What is The DNS Address?

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What is DNS? How does DNS work?

Every time you visit a website, you will be interacting with the most extensive distributed database in the entire world. The Domain Name System (DNS) is a large, distributed database. The DNS does all the work so seamlessly and quickly that you may not even be aware that it is happening. Only when you get an error message after visiting a website, will you be able to see what the DNS is doing.

This article will focus on DNS addresses and provide a quick discussion about Domain Names and Internet Protocol Addresses (IP) addresses, DNS servers, and security threats to DNS security. It will also discuss security concerns regarding DNS servers.

Domain names and IP addresses

Domain names are human-readable web addresses that people use every day. Google.com, for example, is Google’s domain. To visit Google, all you have to do is enter google.com in your browser’s address box. Your computer doesn’t know where “google.com is”. Therefore, other networks and the Internet use numerical IP addresses behind the scenes. Google.com uses 172.217.0.142 as its IP address. This number can be typed in your browser’s address field to reach Google’s website.

Google.com is preferred to 172.217.0.142. This is because addresses like google.com can be easier to remember and are more meaningful. Although IP addresses can change over time, DNS servers can keep up with the new information. DNS is mostly treated as a phone book, where you search for someone’s name and the book supplies you with their phone number. DNS servers maintain a list of domain names and translate them into IP addresses.

DNS Servers

DNS servers are responsible to match domain names with their IP addresses. Your computer will ask your DNS server for the IP address associated with your domain name after you have entered it into your browser. Your computer will then connect to the IP address and retrieve the correct web page.

Your Internet service provider (ISP) probably provides the DNS servers that you use. Your Internet service provider (ISP) may be providing DNS servers to you if your router is connected. However, the router will forward requests to your ISP’s DNS servers.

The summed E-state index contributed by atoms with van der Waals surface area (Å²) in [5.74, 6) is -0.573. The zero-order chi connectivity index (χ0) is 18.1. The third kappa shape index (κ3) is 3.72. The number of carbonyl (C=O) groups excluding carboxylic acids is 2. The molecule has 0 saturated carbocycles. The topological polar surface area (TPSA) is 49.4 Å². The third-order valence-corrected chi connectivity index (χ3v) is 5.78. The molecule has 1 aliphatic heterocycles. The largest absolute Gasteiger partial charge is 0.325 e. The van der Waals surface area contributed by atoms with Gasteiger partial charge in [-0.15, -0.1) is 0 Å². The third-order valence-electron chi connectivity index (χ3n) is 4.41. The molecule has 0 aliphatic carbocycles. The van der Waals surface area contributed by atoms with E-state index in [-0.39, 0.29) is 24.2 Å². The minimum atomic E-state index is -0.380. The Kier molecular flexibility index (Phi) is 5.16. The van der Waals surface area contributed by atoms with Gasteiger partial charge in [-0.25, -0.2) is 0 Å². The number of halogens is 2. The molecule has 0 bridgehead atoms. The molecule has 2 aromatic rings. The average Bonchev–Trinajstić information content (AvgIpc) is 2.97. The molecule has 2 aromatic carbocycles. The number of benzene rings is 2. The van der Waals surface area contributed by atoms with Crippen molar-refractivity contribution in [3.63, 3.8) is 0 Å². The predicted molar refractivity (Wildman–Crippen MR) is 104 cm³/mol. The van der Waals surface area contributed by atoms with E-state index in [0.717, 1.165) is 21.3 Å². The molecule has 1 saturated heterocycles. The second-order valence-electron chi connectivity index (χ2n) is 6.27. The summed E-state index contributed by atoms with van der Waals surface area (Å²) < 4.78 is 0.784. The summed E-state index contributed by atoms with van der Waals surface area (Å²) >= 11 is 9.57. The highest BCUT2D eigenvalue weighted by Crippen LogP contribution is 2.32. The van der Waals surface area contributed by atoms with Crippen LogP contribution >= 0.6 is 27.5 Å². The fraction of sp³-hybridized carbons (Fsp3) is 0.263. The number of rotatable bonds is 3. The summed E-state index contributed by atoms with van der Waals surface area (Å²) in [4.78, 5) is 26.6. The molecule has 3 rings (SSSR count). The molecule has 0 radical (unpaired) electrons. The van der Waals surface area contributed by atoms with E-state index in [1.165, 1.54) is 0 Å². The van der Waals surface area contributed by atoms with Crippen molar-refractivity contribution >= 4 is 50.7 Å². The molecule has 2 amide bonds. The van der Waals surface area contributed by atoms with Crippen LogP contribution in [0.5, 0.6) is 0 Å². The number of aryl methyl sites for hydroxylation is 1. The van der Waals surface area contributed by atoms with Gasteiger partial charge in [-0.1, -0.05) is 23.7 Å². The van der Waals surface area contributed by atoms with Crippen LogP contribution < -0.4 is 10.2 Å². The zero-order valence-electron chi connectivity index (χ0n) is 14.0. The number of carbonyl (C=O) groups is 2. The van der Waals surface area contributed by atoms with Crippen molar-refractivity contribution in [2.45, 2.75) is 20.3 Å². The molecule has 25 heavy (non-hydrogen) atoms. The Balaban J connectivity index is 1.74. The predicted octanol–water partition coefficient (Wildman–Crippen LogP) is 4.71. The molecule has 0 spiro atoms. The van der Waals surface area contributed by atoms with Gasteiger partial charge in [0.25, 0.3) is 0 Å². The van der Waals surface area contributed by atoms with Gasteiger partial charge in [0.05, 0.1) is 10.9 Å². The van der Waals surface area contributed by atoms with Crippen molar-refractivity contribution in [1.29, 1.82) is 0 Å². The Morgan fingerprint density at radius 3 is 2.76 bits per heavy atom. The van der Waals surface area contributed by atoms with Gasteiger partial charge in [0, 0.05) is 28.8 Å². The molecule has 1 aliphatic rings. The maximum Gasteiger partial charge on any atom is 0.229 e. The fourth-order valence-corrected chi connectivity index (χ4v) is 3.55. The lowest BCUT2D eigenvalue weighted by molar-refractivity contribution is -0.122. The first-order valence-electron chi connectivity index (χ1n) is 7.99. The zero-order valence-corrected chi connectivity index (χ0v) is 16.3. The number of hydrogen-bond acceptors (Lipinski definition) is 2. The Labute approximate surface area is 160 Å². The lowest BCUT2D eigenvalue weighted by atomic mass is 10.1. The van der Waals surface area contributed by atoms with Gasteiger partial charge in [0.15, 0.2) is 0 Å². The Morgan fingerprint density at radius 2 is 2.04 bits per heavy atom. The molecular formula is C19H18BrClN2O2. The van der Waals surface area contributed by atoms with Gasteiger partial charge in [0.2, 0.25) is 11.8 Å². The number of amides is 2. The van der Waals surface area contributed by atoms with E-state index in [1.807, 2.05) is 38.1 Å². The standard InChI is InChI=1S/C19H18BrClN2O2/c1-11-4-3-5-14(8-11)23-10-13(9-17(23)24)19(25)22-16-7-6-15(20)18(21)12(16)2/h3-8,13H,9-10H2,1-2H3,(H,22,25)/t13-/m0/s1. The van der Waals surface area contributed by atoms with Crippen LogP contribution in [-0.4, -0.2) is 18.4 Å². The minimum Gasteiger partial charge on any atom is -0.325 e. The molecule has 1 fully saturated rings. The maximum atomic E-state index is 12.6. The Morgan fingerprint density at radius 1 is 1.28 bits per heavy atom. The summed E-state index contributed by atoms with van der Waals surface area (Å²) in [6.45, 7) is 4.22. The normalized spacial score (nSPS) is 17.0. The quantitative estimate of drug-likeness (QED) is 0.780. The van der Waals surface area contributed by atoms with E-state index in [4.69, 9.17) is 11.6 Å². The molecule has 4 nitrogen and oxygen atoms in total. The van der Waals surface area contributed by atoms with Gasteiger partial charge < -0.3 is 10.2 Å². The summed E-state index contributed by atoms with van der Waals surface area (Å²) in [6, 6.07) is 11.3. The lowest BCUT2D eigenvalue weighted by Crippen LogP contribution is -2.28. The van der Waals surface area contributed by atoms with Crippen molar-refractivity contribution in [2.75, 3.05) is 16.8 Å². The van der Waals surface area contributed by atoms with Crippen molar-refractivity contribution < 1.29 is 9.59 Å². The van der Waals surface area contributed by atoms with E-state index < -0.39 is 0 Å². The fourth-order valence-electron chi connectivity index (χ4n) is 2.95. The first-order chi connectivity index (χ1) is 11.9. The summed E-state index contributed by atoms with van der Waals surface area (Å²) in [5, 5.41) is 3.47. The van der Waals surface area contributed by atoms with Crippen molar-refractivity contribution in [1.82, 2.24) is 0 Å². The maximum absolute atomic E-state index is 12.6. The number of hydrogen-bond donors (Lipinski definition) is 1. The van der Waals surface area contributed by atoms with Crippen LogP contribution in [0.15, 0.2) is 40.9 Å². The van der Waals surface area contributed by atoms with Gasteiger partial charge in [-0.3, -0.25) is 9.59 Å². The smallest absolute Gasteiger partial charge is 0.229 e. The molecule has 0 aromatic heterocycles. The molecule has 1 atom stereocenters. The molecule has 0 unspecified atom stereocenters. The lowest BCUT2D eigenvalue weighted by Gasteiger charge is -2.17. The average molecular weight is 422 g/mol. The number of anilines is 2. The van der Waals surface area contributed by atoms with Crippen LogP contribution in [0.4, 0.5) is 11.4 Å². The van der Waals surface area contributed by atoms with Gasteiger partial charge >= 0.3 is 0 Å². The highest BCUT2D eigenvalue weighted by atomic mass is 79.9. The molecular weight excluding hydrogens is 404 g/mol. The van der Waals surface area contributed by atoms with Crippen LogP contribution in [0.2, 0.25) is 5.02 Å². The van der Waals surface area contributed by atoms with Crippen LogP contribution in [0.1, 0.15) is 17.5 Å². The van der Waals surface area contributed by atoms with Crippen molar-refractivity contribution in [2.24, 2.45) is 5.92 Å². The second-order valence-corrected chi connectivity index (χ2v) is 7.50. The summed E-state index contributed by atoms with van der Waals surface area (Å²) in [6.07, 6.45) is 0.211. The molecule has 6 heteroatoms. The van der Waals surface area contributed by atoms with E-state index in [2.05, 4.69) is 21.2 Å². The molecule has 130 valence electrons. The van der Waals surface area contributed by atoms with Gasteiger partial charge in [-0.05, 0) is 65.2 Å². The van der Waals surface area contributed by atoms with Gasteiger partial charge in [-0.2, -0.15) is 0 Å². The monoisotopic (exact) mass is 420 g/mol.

Because computers cache DNS responses locally (so the DNS request doesn’t happen every time you connect to a domain name you have visited before), Your computer will keep track of the IP address associated with a domain name once it has established that information. This speeds up connection speed and skips the DNS request phase.

DNS Security Security Threats

The following are the top threats to DNS security:

  • Distributed Denial of ServiceThe most frequent DNS attack is distributed denial-of-service (DDoS). DDoS attacks cause servers to be flooded by traffic from hackers, which in turn prevents authorized users from accessing the network. These DNS servers are unable to withstand such a large volume of traffic and quickly become inaccessible.
  • SYN FloodsSYN floods, another type of Denial of Service attack, are also possible. The hacker sends “fake data packages” to infected destinations during such attacks. These requests are not legitimate and the DNS servers do not recognize them. They will therefore exhaust themselves trying to establish active connections, which means they are unable to respond to legitimate requests from users.
  • DNS TunnelingDNS tunneling can lead to data packets being sent and received over the DNS becoming compromised. This DNS process can be easily hacked by many security systems. A rise in tunneling activity is a sign that malware attacks or data breaches are in progress.
  • Cache PoisoningIf a DNS server is not properly configured, it can be vulnerable to cache poisoning. Website visitors are taken to an infected server by a cache poisoning attack. The hacker is responsible for the infection. Online users don’t often realize they are being phished. The malicious website looks exactly like the original.
  • DNS HijackingThe DNS hijacking takes over the Internet connection of the targeted server. The majority of this process is carried out by malware. Hackers can redirect online users to malicious IP addresses.

All of these above-discussed threats can be prevented by installing good web security software capable of performing multiple functions like virus detection and prevention, real-time edge protection for websites, incident management and response, blacklist repair, etc. This is cWatch, which offers the following features:

  • Monitoring Malware and its RemediationThis feature allow cWatch to detect malware and provide tools and methods to remove it. It also helps prevent future attacks.
  • Web Application Firewall (WAF). This WAF provides web applications and websites with powerful edge protection that is real-time and offers advanced security, filtering, and intrusion prevention.
  • Security Information and Event Management (SIEM).Advanced intelligence that can leverage current events and data from over 85M+ domains and 100M+ endpoints
  • PCI ScanningThis scanner allows service providers and merchants to stay compliant with PCI DSS.
  • Secure Content Delivery Network (CDN).To improve the performance of web applications and websites, a global network of distributed servers is used
  • Cyber Security Operations Center (CSOC). Our team of certified cybersecurity professionals is available to provide 24/7 surveillance and remediation services.